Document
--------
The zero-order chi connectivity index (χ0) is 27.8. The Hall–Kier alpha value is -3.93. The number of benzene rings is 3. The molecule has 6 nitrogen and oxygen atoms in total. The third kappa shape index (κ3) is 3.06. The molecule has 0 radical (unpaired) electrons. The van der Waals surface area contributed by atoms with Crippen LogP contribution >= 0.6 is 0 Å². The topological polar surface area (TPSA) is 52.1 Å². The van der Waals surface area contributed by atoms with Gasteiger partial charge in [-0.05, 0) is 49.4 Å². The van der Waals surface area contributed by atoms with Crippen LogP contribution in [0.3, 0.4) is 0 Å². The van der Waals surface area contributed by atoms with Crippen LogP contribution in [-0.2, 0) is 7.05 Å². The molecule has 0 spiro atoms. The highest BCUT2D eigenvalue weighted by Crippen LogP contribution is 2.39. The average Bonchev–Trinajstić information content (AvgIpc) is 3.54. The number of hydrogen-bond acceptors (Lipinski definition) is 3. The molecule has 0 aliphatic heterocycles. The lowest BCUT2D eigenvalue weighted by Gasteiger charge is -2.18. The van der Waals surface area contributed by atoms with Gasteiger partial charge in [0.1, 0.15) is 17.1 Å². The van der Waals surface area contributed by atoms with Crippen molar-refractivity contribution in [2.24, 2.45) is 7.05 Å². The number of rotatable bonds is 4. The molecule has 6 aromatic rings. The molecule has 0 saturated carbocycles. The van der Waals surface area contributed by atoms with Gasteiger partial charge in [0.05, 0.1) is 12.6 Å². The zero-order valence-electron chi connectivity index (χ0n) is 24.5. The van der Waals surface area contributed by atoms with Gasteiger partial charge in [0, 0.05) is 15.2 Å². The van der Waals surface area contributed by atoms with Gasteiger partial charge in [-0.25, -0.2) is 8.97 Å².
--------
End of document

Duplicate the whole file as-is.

The zero-order chi connectivity index (χ0) is 27.8. The Hall–Kier alpha value is -3.93. The number of benzene rings is 3. The molecule has 6 nitrogen and oxygen atoms in total. The third kappa shape index (κ3) is 3.06. The molecule has 0 radical (unpaired) electrons. The van der Waals surface area contributed by atoms with Crippen LogP contribution >= 0.6 is 0 Å². The topological polar surface area (TPSA) is 52.1 Å². The van der Waals surface area contributed by atoms with Gasteiger partial charge in [-0.05, 0) is 49.4 Å². The van der Waals surface area contributed by atoms with Crippen LogP contribution in [0.3, 0.4) is 0 Å². The van der Waals surface area contributed by atoms with Crippen LogP contribution in [-0.2, 0) is 7.05 Å². The molecule has 0 spiro atoms. The highest BCUT2D eigenvalue weighted by Crippen LogP contribution is 2.39. The average Bonchev–Trinajstić information content (AvgIpc) is 3.54. The number of hydrogen-bond acceptors (Lipinski definition) is 3. The molecule has 0 aliphatic heterocycles. The lowest BCUT2D eigenvalue weighted by Gasteiger charge is -2.18. The van der Waals surface area contributed by atoms with Gasteiger partial charge in [0.1, 0.15) is 17.1 Å². The van der Waals surface area contributed by atoms with Crippen molar-refractivity contribution in [2.24, 2.45) is 7.05 Å². The number of rotatable bonds is 4. The molecule has 6 aromatic rings. The molecule has 0 saturated carbocycles. The van der Waals surface area contributed by atoms with Gasteiger partial charge in [0.05, 0.1) is 12.6 Å². The zero-order valence-electron chi connectivity index (χ0n) is 24.5. The van der Waals surface area contributed by atoms with Gasteiger partial charge in [0, 0.05) is 15.2 Å². The van der Waals surface area contributed by atoms with Gasteiger partial charge in [-0.25, -0.2) is 8.97 Å².